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Reward and Decision Making

開催日 2014/9/12
時間 14:00 - 15:00
会場 Poster / Exhibition(Event Hall B)

Neuronal activity in macaque dorsal premotor cortex during switching between exploratory and exploitative choice behaviors

  • P2-230
  • 西田 知史 / Satoshi Nishida:1 藤本 淳 / Atsushi Fujimoto:2 小川 正 / Tadashi Ogawa:3 
  • 1:京都大こころの未来研究セ / Kokoro Res Cent, Kyoto Univ, Kyoto, Japan 2:京都大院医精神医 / Dept Psychiat, Grad Sch of Med, Kyoto Univ, Kyoto, Japan 3:京都大院医認知行動脳科学 / Dept Integrative Brain Sci, Grad Sch of Med, Kyoto Univ, Kyoto, Japan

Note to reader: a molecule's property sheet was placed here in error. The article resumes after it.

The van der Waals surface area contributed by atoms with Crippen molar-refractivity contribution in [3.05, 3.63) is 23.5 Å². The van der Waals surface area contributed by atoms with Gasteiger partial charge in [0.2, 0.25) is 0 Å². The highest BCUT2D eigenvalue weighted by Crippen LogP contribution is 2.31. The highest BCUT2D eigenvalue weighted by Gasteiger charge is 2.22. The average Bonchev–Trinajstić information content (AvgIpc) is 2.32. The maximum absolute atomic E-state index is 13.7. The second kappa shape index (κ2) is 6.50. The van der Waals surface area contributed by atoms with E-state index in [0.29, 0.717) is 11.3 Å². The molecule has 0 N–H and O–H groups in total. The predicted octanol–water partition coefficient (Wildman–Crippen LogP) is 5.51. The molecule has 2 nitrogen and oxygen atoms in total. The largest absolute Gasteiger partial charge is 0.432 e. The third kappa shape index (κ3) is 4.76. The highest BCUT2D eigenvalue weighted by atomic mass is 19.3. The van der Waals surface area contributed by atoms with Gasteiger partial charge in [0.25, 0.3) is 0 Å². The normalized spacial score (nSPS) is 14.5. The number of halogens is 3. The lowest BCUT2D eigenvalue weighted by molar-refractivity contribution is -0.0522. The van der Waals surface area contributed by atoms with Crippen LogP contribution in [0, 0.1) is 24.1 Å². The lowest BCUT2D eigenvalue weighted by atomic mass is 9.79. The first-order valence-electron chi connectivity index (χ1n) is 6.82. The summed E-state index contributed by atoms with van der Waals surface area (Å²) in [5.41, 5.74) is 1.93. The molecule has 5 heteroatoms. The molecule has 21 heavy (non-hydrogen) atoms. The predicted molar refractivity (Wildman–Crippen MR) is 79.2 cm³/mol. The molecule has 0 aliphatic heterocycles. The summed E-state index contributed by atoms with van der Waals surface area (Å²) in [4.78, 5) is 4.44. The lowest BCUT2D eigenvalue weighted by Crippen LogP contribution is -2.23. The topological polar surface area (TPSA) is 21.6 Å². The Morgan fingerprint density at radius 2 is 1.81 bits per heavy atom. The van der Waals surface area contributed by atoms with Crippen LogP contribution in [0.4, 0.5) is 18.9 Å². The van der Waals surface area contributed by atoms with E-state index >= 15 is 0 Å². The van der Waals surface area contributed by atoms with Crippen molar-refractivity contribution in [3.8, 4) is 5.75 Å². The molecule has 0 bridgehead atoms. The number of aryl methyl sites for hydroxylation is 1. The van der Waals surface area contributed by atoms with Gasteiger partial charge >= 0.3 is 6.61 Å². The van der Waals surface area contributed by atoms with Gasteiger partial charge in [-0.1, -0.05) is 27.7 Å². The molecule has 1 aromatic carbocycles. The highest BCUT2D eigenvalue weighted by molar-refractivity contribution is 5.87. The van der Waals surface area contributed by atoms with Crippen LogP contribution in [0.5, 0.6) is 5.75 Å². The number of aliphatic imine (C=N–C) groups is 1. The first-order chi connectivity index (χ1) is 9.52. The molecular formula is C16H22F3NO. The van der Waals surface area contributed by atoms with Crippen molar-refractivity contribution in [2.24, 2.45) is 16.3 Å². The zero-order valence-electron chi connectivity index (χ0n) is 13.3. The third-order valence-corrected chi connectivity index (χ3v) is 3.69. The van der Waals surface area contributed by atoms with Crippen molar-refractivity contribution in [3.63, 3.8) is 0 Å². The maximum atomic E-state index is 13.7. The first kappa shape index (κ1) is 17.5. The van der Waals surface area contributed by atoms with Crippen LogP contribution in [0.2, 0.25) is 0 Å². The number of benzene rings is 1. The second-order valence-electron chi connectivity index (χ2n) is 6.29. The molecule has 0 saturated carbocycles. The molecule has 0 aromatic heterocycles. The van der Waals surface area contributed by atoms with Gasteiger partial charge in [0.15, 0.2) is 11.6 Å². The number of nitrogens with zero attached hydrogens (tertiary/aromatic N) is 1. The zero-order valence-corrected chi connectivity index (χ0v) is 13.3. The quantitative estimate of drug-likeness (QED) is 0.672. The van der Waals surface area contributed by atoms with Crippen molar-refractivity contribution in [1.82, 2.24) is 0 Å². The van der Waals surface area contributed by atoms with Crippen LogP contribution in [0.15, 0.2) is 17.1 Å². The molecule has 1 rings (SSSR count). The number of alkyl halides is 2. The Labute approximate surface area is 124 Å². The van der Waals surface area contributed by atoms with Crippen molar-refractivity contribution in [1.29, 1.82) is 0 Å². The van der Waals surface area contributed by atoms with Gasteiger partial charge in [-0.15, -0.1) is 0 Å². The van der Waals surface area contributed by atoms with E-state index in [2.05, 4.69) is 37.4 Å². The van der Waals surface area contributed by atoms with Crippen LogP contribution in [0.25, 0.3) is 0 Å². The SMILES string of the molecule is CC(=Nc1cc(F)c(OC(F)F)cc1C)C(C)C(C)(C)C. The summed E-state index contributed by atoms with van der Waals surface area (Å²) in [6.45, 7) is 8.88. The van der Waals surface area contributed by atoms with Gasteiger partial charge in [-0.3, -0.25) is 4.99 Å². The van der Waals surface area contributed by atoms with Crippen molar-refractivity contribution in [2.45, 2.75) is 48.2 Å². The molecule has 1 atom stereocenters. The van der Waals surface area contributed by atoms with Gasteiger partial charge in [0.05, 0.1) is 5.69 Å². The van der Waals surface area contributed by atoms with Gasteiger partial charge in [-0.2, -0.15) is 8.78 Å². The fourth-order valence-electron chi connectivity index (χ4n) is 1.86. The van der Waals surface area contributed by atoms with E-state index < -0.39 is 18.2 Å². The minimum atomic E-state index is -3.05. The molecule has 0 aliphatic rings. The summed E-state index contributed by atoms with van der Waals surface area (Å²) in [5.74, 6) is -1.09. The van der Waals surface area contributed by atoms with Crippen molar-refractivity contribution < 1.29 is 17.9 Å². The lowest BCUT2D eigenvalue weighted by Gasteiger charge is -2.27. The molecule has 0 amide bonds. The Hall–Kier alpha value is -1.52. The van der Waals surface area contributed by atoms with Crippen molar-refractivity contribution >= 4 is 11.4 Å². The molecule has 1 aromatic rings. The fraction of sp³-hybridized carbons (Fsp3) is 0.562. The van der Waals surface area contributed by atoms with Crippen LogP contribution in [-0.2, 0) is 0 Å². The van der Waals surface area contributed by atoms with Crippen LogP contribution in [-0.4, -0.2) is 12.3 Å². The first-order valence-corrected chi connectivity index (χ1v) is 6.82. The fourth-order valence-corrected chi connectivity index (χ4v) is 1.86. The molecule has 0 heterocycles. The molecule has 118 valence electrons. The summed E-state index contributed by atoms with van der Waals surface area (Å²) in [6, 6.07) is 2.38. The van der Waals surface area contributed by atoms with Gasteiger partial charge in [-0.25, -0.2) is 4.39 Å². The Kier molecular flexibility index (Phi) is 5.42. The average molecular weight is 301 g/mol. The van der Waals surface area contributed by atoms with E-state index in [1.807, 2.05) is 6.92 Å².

When encountering a novel problem, individuals explore a solution by testing the effects of potentially relevant options (exploration). Once identifying an appropriate option, they repeatedly choose the option by exploiting their knowledge (exploitation). The ability of humans and animals for strategy switching between exploration and exploitation is crucial for adaptive choice behavior in dynamically changing environments. However, the neuronal mechanism underlying it is poorly understood. To address this issue, we recorded single-unit activity from the dorsal premotor cortex (PMd), one of the cortical areas involved in strategy-guided behavior, while two monkeys performed a trial-and-error visual search task. In this task, since one of six different-color stimuli was associated with reward but not informed to the monkey, the monkey had to search the relevant color by exploration and, after the identification of the color, choose the color repeatedly by exploitation. Additionally, the relevant color was unpredictably changed with no instruction, and thereby the monkey had to explore the color after every color change. Our behavioral data revealed that the monkeys could flexibly switch their strategy between exploration and exploitation during the task. A major part of PMd neurons changed their activity depending on the strategy adopted currently by the monkey. Such activity changes were in a stepwise manner consistent with the behavioral changes. Furthermore, a substantial part of these neurons also exhibited phasic feedback response whose strength accurately predicted strategy switching of the monkey in the next trial. Thus, these results suggest that PMd neurons play a key role in integrating neuronal signals for switching exploratory/exploitative strategy into the internal neural representation of current strategy state to control strategy-guided behavior.

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